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Makeover reaps multiple rewards

January 21, 2013
Kylie Saari , Fairmont Sentinel

FAIRMONT - Ceylon resident Linda Hoppe is a generous person. So much so, that when given the opportunity to have a day of pampering all to herself, she used it to help others.

Linda won a contest for a hair makeover at a local salon. She jumped at the chance to donate her hair to Locks of Love, an organization dedicated to providing hairpieces to financially disadvantaged children in the United States and Canada suffering from long-term medical hair loss from any diagnosis.

It isn't the first time Linda has donated her hair, and it isn't likely to be her last.

Article Photos

Linda Hoppe has her hair put in pigtails in preparation for donating her hair. She won a hair makeover, and used the opportunity to donate to her favorite charity, Locks of Love.

This attitude of service was what made her stand out to Alycia Johnson, a cosmetologist manager at Indulge Salon and Spa in Fairmont. During the Christmas holiday, Johnson was looking for ways to give back to the community by pampering someone who maybe wouldn't otherwise spend the time or money on themselves. The makeover giveaway brought many stories of deserving people, but Linda's story stood out to Johnson.

Linda cares for her husband, Dennis, at home. Afflicted with polio as an infant, which injured his legs, Dennis then broke his leg last year. As a result, he spent eight months in a nursing home recovering. He recently came home to be cared for by his wife.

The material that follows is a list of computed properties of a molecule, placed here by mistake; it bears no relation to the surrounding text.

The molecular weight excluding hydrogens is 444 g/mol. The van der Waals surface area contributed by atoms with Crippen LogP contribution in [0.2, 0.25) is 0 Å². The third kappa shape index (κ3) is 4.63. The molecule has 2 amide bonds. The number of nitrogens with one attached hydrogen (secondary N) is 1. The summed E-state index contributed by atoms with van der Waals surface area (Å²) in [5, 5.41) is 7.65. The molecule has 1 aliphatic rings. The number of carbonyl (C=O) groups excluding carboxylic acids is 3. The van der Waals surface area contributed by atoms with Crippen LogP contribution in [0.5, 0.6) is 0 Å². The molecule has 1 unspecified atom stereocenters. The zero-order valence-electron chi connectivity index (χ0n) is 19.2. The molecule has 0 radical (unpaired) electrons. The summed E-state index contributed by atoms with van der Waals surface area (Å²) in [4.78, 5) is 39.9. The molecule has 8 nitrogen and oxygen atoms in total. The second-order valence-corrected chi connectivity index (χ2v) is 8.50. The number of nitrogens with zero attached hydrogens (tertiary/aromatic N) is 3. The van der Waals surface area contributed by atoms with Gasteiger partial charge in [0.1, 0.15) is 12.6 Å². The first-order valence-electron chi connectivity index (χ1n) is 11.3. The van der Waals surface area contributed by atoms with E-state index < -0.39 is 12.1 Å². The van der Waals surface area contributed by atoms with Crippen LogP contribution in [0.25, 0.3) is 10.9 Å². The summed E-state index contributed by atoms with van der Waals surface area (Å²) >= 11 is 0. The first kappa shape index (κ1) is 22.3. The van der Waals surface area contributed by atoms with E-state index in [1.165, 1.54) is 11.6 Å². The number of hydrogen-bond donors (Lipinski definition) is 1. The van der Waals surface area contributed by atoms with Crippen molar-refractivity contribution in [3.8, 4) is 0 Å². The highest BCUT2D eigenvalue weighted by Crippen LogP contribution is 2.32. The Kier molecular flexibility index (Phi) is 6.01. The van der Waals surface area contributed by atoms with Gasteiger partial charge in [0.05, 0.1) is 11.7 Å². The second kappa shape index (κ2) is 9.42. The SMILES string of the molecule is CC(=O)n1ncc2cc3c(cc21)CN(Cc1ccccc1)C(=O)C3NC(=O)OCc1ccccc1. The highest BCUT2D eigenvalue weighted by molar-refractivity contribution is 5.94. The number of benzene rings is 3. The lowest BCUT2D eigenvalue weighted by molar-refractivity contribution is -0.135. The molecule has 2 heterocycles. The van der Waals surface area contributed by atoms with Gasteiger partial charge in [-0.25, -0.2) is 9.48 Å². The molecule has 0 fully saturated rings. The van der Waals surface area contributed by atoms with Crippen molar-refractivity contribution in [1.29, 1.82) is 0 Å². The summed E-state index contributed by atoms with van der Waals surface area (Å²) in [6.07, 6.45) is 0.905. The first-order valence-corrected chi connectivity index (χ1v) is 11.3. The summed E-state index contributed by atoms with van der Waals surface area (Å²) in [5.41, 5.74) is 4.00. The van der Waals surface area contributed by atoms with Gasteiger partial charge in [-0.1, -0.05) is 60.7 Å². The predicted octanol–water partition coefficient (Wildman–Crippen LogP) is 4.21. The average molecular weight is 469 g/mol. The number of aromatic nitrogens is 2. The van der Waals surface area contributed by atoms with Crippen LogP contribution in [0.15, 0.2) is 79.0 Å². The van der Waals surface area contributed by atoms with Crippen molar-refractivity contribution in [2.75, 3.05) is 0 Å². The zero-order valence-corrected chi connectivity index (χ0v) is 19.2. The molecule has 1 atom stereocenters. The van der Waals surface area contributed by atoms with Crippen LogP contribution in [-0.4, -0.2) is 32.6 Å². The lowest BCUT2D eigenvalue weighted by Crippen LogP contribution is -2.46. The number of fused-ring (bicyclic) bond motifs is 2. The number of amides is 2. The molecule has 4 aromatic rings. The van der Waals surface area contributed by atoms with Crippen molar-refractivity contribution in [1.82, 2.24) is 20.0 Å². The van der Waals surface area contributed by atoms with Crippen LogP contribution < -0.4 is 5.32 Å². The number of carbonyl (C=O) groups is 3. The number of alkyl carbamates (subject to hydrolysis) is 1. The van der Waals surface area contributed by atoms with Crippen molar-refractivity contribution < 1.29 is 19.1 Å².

It was Linda's husband who put her name in the hat for the makeover.

"She is busy taking care of others," Johnson said, of why she was chosen from the other entries.

The couple also has full custody of one of their 10 grandchildren.

In addition to caring for her husband and grandson, and donating her hair to help children suffering from hair loss, Linda spent six full days during the Christmas season ringing bells for the Salvation Army, along with working part time for Countywide Real Estate.

At the salon, as Johnson cut Linda's mid-length hair into a short pixie style, Linda was already talking about how long it might take her to grow her hair out enough to donate it again. The minimum length for donation is 10 inches, and Linda expects in two years she'll reach that point again.

Hair needs to be gathered into ponytails before being cut, so it can be mailed to the organization bundled together.

Hair of all colors can be donated, Linda said, since Locks of Love sells any colors it can't use to other organizations, and the profits help with the cost of making the hairpieces.

 
 

 

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